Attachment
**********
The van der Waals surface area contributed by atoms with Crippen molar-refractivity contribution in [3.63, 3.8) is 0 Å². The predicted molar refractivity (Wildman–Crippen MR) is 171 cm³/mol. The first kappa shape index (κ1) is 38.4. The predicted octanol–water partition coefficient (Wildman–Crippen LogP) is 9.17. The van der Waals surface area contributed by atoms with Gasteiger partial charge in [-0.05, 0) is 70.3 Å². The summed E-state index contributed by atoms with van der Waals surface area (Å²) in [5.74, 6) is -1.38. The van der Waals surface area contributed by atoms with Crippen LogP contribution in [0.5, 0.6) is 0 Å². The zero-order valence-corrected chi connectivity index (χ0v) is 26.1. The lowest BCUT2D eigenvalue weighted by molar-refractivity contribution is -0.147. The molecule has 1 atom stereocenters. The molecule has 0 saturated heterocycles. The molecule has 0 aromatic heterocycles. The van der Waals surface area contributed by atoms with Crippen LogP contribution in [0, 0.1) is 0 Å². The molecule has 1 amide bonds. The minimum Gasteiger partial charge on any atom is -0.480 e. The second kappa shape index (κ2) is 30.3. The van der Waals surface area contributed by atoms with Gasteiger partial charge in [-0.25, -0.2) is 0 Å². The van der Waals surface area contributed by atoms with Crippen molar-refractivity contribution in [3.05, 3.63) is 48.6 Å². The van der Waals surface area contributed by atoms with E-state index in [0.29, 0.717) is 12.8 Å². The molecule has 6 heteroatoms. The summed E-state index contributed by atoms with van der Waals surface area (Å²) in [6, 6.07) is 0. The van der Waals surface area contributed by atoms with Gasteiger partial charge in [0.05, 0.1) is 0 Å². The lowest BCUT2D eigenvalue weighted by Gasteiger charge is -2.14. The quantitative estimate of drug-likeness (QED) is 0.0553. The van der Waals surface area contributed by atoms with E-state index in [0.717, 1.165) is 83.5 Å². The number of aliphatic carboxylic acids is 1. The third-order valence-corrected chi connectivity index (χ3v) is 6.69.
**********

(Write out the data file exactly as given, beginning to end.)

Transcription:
The van der Waals surface area contributed by atoms with Crippen molar-refractivity contribution in [3.63, 3.8) is 0 Å². The predicted molar refractivity (Wildman–Crippen MR) is 171 cm³/mol. The first kappa shape index (κ1) is 38.4. The predicted octanol–water partition coefficient (Wildman–Crippen LogP) is 9.17. The van der Waals surface area contributed by atoms with Gasteiger partial charge in [-0.05, 0) is 70.3 Å². The summed E-state index contributed by atoms with van der Waals surface area (Å²) in [5.74, 6) is -1.38. The van der Waals surface area contributed by atoms with Crippen LogP contribution in [0.5, 0.6) is 0 Å². The zero-order valence-corrected chi connectivity index (χ0v) is 26.1. The lowest BCUT2D eigenvalue weighted by molar-refractivity contribution is -0.147. The molecule has 1 atom stereocenters. The molecule has 0 saturated heterocycles. The molecule has 0 aromatic heterocycles. The van der Waals surface area contributed by atoms with Crippen LogP contribution in [0, 0.1) is 0 Å². The molecule has 1 amide bonds. The minimum Gasteiger partial charge on any atom is -0.480 e. The second kappa shape index (κ2) is 30.3. The van der Waals surface area contributed by atoms with Gasteiger partial charge in [-0.25, -0.2) is 0 Å². The van der Waals surface area contributed by atoms with Crippen molar-refractivity contribution in [3.05, 3.63) is 48.6 Å². The van der Waals surface area contributed by atoms with E-state index in [0.29, 0.717) is 12.8 Å². The molecule has 6 heteroatoms. The summed E-state index contributed by atoms with van der Waals surface area (Å²) in [6, 6.07) is 0. The van der Waals surface area contributed by atoms with Gasteiger partial charge in [0.05, 0.1) is 0 Å². The lowest BCUT2D eigenvalue weighted by Gasteiger charge is -2.14. The quantitative estimate of drug-likeness (QED) is 0.0553. The van der Waals surface area contributed by atoms with E-state index in [0.717, 1.165) is 83.5 Å². The number of aliphatic carboxylic acids is 1. The third-order valence-corrected chi connectivity index (χ3v) is 6.69.